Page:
Our deepest human need is for someone to know our story. We need to be seen, heard, and known, and we serve each other by listening, connecting, and filling that need for each other. Your story matters.
Stories unite us, stories are how we make sense of the world, and stories have the power to help us reflect, connect, and thrive.
Each of us has a unique story to tell, and in this week’s episode, Rebecca Fleetwood Hession — the CEO and founder of WEthrive.live — shares a bit of her story. In her keynote address to the women of “Rise and Thrive” Indianapolis, she talks about the power of our stories to reflect and connect. After 19 years in a highly successful sales career, she chose to leave the company and start a new chapter in her story.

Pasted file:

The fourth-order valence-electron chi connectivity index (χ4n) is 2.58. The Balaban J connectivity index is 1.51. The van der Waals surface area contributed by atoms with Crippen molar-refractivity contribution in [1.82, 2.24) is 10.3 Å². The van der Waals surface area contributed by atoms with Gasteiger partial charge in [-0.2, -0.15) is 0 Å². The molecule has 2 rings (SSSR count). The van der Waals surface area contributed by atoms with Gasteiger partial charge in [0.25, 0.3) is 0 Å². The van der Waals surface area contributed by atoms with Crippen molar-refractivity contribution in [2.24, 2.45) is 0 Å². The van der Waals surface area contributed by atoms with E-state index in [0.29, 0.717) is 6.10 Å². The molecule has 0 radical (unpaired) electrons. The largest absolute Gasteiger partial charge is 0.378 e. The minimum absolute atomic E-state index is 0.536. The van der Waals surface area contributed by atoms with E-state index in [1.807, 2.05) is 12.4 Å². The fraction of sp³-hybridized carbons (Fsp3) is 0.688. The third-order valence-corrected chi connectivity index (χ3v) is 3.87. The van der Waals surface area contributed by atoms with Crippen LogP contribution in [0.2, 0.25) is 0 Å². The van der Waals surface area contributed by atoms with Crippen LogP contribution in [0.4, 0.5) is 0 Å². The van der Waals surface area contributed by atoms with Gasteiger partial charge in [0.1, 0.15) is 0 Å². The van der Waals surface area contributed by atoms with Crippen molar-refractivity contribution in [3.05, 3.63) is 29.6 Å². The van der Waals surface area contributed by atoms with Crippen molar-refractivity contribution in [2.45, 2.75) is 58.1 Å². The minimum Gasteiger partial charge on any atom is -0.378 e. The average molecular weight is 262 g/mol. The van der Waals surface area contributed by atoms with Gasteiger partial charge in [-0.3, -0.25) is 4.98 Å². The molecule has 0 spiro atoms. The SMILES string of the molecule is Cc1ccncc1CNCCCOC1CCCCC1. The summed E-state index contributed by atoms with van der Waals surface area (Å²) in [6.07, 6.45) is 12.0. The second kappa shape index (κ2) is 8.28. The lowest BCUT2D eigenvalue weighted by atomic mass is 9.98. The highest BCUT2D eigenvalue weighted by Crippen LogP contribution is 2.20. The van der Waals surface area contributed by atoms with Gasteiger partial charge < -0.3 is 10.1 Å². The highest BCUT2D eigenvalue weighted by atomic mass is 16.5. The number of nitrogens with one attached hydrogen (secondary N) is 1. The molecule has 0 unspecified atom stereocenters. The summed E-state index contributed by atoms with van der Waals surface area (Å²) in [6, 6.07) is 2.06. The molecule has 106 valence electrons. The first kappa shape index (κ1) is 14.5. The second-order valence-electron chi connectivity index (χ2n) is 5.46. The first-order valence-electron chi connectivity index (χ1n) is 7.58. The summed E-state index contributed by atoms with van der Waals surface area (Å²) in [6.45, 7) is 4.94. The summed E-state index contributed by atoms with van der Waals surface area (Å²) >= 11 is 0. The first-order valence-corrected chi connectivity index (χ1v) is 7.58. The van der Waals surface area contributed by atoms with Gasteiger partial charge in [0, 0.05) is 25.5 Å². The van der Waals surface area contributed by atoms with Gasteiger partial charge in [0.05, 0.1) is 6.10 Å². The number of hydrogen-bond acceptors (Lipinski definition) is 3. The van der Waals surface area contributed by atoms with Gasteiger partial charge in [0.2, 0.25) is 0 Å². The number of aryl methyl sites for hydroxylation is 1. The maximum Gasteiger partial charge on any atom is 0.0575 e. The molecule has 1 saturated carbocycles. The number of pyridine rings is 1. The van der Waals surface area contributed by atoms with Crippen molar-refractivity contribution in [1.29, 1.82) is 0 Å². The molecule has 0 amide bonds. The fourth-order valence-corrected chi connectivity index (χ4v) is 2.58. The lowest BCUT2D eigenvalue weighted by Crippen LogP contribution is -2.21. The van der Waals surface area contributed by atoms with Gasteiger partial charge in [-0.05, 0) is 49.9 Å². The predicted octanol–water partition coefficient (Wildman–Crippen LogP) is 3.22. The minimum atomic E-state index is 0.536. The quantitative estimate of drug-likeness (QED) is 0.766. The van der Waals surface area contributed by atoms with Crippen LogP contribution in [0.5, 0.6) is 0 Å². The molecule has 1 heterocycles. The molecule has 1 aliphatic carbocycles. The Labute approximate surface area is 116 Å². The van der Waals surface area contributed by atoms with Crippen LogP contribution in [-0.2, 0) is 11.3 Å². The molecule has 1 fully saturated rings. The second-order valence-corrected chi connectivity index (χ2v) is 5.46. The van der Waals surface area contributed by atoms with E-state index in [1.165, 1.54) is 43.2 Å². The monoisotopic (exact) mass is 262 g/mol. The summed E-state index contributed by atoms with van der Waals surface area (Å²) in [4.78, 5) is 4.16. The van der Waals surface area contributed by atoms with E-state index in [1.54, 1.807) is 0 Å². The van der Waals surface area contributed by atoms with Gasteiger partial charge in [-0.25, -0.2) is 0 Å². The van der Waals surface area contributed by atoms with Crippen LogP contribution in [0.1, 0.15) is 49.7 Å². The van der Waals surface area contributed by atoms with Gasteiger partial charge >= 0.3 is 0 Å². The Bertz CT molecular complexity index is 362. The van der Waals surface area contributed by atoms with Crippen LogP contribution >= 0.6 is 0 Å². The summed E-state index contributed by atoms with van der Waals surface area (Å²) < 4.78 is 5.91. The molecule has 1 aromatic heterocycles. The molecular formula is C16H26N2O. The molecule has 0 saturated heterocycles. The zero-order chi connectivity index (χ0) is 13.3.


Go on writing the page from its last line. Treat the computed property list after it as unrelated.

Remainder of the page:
Listen in to learn more about how she realized her value and worth and started to thrive, instead of strive. Tune in each week to hear from another speaker about how to stand tall in your story and rise and thrive during these difficult times.
This year, Rebecca has built a similar experience called, “Business is Human,” which is open to both men and women. Right now, she is looking for 4-5 men and 4-5 women join the group for a 9-month experience in Indianapolis. If you are interested in that opportunity, go to standtallinyourstory.live and tell Rebecca a little bit about yourself.
To check out the Stand Tall in Your Story 8-week series, go to standtallinyourstory.live